Using Surveillance, Epidemiology, and End Results (SEER) population-based data, we identified 2,861 young patients with colon cancer diagnosed between 1988 and 2005 treated with surgery. Patients were divided into four groups: group 1 (below 25 years), group 2 (26–30 years), group 3 (31–35 years) and group 4 (36–40 years). Five-year cancer specific survival data were obtained. Kaplan-Meier methods were adopted and multivariable Cox regression models were built for the analysis of long-term survival outcomes and risk factors.
Results
There were significant different among four groups in pathological grading, histological type, AJCC stage, current standard (≥12 lymph nodes retrieval), mean number of lymph nodes examined and positive lymph nodes (p<0.001). The 5-year cause specific survival was 71.0% in group 1, 75.1% in group 2, 80.6% in group 3 and 82.5% in group 4, which had significant difference in both univariate (P = 0.002) and multivariate analysis (P = 0.041).
Conclusions
Young patients with colon cancer at age 18–40 years are essentially a heterogeneous group. Patients at age 31–35, 36–40 subgroups have more favorable clinicopathologic characteristics and better cancer specific survival than below 30 years.
doi:10.1371/journal.pone.0102004
PMCID: PMC4087023  PMID: 25003760
12.  Low expression of novel lncRNA RP11-462C24.1 suggests a biomarker of poor prognosis in colorectal cancer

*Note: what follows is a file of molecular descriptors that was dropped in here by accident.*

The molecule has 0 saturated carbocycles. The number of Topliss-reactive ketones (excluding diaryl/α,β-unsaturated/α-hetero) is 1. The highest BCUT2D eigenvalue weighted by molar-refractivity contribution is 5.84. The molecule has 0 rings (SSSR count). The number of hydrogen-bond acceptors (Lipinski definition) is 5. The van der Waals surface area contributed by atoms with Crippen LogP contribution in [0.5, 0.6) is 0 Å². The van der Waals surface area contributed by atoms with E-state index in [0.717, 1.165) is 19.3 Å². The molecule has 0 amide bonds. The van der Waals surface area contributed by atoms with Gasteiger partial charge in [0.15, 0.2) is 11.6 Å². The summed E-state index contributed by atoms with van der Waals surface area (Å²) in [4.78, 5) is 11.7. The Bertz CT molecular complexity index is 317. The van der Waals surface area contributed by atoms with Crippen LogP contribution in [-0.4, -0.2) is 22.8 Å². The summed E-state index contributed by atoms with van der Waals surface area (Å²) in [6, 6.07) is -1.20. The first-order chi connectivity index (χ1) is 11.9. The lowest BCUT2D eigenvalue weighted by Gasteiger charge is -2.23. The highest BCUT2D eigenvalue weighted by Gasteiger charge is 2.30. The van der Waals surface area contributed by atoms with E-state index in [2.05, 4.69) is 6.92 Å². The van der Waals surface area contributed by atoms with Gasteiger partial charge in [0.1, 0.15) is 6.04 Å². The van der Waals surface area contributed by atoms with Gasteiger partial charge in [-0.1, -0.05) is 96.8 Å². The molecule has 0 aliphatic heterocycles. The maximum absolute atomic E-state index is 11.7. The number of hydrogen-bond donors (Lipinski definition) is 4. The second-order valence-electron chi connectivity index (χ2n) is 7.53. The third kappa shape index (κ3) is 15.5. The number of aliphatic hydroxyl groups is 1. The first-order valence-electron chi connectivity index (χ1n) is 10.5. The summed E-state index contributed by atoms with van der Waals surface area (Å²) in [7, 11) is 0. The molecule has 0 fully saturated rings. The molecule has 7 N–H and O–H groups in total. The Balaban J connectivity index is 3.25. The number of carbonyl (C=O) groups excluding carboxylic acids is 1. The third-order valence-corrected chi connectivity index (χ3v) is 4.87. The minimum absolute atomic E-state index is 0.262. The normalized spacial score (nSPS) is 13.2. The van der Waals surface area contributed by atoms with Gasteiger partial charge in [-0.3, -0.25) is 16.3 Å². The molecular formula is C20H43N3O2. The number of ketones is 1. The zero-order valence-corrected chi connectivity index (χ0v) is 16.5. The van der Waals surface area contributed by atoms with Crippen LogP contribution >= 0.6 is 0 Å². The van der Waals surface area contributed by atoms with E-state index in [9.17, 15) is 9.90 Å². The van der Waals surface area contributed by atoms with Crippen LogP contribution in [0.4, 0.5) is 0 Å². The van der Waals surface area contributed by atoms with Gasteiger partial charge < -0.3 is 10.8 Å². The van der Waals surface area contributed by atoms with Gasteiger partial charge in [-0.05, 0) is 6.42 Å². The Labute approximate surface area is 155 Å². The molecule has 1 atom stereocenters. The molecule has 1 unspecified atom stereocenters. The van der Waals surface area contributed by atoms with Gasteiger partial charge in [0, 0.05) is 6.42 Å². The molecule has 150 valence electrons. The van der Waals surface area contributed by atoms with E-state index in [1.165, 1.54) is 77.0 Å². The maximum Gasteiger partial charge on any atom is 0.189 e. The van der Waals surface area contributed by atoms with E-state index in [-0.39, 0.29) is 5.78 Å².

Long noncoding RNAs (lncRNAs) have recently emerged as a major class of regulatory molecules, which were involved in a broad range of biological processes and complex diseases. Research on lncRNAs may shed light on tumorigenesis and progression of colorectal cancer (CRC). The purpose of the present study was to identify lncRNAs correlated with CRC and then investigate their potential functions. We selected 92 patients for this prospective study and then collected the tumor samples and clinical records. First, the global lncRNA expression profiles in tumor and adjacent normal tissues of patients with non-metastatic CRC and patients with metastatic CRC were measured by microarray assay. Then, a noteworthy lncRNAs RP11-462C24.1 whose function was previously unknown was explored in detail on the aspect of the association of its expression level and clinicopathological features of CRC and patients’ survival. We found that RP11-462C24.1 expression level was lower in cancer tissues compared with adjacent normal samples (P < 0.001). Furthermore, its expression level was lower in CRC patients with metastasis than those without metastasis (P = 0.049). That is, RP11-462C24.1 expression level decreased as the malignant degree of CRC increased. In addition, low expression of RP11-462C24.1 significantly correlated with more distant metastasis (P = 0.011). The areas under ROC curves were 0.78 and 0.65 for RP11-462C24.1, distinguishing CRC from normal tissue and distinguishing CRC without metastasis from CRC with metastasis, respectively. Multivariate analysis identified that RP11-462C24.1 was an independent predictor for patients prognosis (P = 0.005). Furthermore, Kaplan–Meier analysis showed that patients with low expression of RP11-462C24.1 had a poor disease-free survival (P < 0.001). This is the first study that correlates RP11-462C24.1 expression profile with malignancy grade in human CRC. Our results showed that RP11-462C24.1 could be a potential novel prognostic marker for CRC, and thus, provided a new strategy for CRC diagnosis. Meanwhile, our findings indicated the potential roles of RP11-462C24.1 in tumorigenesis and progression of CRC, which gave a clue for future studies.